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Marc Bryan-Brown/Women in the World

Summit Kickoff

A World of Women Take the Stage

The 5th annual Women in the World Summit kicked off Thursday night in New York and featured Hillary Clinton, Christine Lagarde, Ruslana, and survivors of Syria’s civil war.

The 5th annual Women in the World summit opened with a raucous dance performed by inner city kids from New Jersey and closed with a conversation between two world leaders who summit founder Tina Brown described as “the two coolest women in the world”—Hillary Clinton and Christine LaGarde.  

In only five years the event has evolved from an intimate conference for 300 guests to a star-studded conclave that helps shape the narrative on issues affecting women from Washington to Rwanda.

This year’s summit kicked off at Lincoln Center in New York City on Thursday night with a roundup of the world’s most important hot-button topics. Brown opened the show by introducing the summit’s mantra, “don’t cry, strategize,” and by celebrating the success of the global women’s movement. She then asked the crowd to welcome Masha Alekhina and Nadya Tolokonnikova of Pussy Riot who will discuss their plight at the hands of Russian prison guards in a panel on Saturday.

“Half the people in the world are now claiming their share of respect, power, dignity and wealth,” Brown said to applause.  

Each of the event’s co-hosts then read a short narrative from the women who couldn’t attend but whose stories are left untold, from a nun in the Democratic Republic of Congo to a first time offender who served 20 years for questionable drug crime.

Meryl Streep’s daughter Mamie Gummer stood in for her flu-stricken mother, reading the prose and poetry of an unnamed child who has taken to writing and drawing about the war in Syria. “I was at school when it was bombed, some of the children were killed, we thought they bombed all schools, all over the world,” Gummer read, adding a certain gravitas to the evening. The child watched the conference via live stream from Lebanon where she and her family are taking refuge.

Then, against a backdrop of staggering statistics, including 150,000 deaths and nine million displaced Syrians, two women activists shared their own experiences surviving bomb attacks in their native homeland, describing what chemical weapons and senseless war look and feel like from the front line. “We washed their bodies, removed their clothing, and put vinegar in their mouths,” Hiba Sawan recounted. “We didn’t have a lot of time to think about it. We all thought we would die that day.”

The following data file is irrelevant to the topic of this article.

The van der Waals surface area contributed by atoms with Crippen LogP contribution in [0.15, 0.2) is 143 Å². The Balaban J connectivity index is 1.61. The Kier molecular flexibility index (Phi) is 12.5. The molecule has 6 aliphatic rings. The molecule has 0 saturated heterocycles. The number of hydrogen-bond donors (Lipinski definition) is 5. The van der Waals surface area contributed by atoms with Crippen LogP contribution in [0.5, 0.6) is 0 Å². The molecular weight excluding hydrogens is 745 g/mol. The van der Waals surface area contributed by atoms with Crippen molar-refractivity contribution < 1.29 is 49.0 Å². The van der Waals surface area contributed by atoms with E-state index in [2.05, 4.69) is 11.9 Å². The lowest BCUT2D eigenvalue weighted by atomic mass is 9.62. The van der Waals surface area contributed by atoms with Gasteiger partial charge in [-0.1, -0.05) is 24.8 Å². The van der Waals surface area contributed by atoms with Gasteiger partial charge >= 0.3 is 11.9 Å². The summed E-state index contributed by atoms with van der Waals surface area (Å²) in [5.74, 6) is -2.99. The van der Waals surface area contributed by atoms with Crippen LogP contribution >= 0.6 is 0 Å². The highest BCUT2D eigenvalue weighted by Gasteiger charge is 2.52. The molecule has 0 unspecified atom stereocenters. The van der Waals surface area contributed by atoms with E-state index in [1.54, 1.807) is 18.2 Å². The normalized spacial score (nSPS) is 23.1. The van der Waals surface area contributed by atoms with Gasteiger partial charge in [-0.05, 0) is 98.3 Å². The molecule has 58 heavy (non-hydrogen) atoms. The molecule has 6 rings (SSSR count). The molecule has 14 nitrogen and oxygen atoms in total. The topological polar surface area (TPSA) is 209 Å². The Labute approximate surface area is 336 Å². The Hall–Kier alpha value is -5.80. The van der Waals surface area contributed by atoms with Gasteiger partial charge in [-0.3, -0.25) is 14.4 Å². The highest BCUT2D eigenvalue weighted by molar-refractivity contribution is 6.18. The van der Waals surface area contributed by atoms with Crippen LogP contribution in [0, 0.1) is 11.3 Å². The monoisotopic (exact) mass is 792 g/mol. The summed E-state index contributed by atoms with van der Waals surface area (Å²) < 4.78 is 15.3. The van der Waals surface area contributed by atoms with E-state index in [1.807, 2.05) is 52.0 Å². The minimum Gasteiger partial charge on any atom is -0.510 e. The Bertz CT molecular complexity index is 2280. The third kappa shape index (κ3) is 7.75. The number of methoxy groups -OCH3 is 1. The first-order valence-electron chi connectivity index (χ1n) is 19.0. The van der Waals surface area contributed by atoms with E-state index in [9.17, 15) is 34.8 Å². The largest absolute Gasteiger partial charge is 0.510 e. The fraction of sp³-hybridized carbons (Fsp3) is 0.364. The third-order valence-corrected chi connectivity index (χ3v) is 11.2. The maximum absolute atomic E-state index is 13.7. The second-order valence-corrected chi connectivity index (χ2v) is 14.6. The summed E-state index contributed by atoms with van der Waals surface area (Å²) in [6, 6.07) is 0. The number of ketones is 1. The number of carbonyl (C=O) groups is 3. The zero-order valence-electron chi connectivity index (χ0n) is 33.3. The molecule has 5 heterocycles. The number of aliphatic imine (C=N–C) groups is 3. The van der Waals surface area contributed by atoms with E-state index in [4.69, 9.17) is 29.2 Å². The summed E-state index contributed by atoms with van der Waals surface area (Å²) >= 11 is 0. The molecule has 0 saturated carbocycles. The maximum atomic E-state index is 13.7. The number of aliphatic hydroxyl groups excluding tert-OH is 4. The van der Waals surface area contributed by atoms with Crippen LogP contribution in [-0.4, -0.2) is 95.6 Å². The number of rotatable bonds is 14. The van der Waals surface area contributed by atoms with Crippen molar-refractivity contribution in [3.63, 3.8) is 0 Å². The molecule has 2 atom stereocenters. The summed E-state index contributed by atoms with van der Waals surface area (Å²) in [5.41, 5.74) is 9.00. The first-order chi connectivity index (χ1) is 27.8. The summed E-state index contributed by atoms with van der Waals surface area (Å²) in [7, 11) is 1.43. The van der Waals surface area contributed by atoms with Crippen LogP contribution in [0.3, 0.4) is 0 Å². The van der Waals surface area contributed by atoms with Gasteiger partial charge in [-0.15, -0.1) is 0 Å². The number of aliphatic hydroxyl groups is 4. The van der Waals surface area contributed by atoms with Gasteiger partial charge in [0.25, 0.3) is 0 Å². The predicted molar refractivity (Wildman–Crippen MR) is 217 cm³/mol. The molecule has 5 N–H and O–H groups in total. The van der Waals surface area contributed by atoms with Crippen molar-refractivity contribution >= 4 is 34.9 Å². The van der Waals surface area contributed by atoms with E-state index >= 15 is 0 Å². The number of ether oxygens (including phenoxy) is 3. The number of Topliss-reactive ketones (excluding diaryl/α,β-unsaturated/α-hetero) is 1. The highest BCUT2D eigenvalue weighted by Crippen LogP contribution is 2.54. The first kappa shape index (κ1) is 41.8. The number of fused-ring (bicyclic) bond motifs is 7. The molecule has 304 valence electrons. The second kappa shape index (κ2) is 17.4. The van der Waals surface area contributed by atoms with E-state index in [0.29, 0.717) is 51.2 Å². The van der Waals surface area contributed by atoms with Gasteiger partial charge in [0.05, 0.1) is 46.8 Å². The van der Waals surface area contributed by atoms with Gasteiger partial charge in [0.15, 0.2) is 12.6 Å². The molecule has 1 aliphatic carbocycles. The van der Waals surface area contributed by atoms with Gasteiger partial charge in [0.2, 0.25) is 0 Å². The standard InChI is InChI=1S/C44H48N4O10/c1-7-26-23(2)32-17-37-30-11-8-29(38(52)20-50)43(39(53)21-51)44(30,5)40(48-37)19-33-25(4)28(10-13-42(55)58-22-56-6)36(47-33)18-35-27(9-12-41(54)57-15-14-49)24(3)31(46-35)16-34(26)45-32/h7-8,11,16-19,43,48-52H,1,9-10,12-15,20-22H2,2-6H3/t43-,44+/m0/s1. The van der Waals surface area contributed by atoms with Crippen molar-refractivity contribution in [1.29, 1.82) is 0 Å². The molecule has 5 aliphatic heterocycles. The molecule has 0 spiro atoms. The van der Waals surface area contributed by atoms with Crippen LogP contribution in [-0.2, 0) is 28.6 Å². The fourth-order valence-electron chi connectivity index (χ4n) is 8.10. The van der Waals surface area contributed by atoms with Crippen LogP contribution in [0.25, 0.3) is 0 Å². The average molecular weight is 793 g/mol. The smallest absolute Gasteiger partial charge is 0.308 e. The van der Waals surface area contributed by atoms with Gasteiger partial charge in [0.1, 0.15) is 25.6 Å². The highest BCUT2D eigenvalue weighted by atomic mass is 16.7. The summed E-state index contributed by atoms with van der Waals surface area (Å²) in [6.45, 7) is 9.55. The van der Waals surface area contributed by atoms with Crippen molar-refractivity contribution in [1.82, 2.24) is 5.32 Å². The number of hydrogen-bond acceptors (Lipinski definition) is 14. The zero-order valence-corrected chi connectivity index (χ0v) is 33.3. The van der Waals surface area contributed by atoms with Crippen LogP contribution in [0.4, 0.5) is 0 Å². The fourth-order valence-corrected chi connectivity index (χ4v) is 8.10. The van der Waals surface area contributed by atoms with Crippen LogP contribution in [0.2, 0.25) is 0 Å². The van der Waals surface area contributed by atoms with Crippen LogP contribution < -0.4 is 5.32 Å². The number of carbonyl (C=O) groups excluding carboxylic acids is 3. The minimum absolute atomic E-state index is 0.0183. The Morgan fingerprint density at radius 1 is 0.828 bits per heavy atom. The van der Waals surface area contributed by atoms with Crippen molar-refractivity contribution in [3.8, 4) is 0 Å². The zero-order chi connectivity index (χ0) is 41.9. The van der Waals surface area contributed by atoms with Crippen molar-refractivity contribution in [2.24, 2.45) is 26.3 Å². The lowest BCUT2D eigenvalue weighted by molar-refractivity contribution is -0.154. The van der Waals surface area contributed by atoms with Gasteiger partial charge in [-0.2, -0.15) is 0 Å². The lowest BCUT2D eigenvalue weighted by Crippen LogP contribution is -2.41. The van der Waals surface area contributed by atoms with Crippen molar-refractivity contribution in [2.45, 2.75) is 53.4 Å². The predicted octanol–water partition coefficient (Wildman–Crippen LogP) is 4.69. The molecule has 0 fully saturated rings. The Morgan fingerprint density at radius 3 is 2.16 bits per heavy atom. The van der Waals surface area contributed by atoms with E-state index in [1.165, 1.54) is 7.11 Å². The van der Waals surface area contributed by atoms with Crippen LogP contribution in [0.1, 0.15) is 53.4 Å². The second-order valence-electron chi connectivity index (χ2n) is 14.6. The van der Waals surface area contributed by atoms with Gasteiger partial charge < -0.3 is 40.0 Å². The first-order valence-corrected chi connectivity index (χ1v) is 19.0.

Ukranian popstar Ruslana Lyzhychko  then brought the house to its feet by serenading attendees with the Ukranian national anthem that she had sung over and over to protesters holding vigil in Kiev’s independence square earlier this year. During a brief conversation with Tina Brown, she sent a message to Russian president Vladimir Putin, ““Sorry Mr. Putin, but you look to the past, not to the future. Nobody supports your plan in the world,” she said.

The panel discussions concluded with a cordial conversation between the formidable duo of Hillary Clinton and Christine Lagarde, head of the International Monetary Fund. At one point Lagarde wielded a fake hose she said she needed to extinguish the world’s economic crisis. Clinton instead danced around moderator Thomas L Friedman’s multiple and creatively phrased questions about the former secretary of state’s ambitions in Washington. The two women shared a high-powered high five at the suggestion that Lagarde could be president of the European Union Commission and Clinton could be president of the United States.

“Women are the world’s most untapped resource,” Clinton said.  “Women are better than men at adjusting,” LaGarde added.  “So we’re a threat.”

Brown then interviewed Queen Rania of Jordan over an invitation-only dinner for delegates. 

Saturday’s ambitious program will begin with a look at the aftermath of the Arab Spring and its impact on women, moderated by Jon Stewart, host of The Daily Show with Jon Stewart. Panel discussions will also focus on Rwanda, women’s education, and an interview with Pussy Riot band members about their treatment during two years of incarceration in a Russian prison camp. Other highlights will include a discussion with the first all-female, all-Muslim U.N. peacekeeping force and female diplomats on the front line. The summit ends on Saturday.  

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